Saint Abraham of Kidunaia (296-366) was born to a wealthy family near Edessa, Syria. He was forced into an arranged marriage at an early age but had no desire to marry. During the wedding festivities, Abraham fled. He walled himself up in a nearby building, leaving a small hole through which his family could send in food and water, and by which he could explain his desire for a religious life. His family relented, the marriage was called off, and he spent the next ten years in his cell.
After a decade of this life, the bishop of Edessa ordered Abraham from his cell. Against Abraham’s wishes, the bishop ordained him, and sent him as a missionary priest to the intransigently pagan village of Beth-Kiduna. He built a church, smashed idols, suffered abuse and violence, set a good example, and succeeded in converting the entire village. After a year, he prayed that God would send the village a better pastor than he, and he returned to his cell. It is from his success in Kiduna that he became known as Kidunaia.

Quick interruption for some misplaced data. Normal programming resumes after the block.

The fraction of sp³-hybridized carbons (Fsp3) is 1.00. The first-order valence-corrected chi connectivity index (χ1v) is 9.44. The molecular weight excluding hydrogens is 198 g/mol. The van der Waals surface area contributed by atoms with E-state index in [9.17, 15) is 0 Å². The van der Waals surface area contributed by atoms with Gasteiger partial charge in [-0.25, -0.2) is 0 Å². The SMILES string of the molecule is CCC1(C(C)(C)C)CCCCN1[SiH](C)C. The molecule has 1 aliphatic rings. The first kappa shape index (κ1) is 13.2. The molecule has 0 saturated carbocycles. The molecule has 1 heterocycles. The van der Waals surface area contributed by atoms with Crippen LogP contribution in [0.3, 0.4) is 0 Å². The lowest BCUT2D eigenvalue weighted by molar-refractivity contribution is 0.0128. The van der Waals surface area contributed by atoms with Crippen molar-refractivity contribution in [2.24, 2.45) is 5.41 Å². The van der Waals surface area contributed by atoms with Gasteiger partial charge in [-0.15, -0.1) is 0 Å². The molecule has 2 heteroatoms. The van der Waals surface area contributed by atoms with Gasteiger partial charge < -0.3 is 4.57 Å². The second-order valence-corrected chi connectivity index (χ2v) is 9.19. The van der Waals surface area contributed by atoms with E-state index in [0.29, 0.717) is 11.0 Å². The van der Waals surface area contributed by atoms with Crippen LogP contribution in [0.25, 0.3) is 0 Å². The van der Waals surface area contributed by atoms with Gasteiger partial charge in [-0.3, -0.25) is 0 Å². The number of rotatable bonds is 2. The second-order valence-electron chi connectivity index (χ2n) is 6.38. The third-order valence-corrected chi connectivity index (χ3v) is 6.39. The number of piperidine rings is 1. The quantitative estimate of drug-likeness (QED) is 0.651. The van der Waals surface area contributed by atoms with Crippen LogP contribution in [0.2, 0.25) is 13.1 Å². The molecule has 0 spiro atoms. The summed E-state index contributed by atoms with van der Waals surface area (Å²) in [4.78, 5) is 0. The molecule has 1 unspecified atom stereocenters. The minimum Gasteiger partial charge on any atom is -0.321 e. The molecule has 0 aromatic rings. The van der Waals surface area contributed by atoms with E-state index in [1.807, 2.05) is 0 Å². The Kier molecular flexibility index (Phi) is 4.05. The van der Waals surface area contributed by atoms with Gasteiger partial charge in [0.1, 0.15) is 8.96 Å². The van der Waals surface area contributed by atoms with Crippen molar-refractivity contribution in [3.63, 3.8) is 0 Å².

He left the cell only twice more. Once a niece, Saint Mary of Edessa, was living a wild and misspent life. Abraham disguised himself as a soldier, which he knew would get her attention, and went to her home. Over supper he convinced her of the error of her ways; she converted and changed her life, and Abraham returned to his cell. His final trip out was his funeral, attended by a large, loving throng of mourners. His biography was written by his friend the great Saint Ephrem of Syria.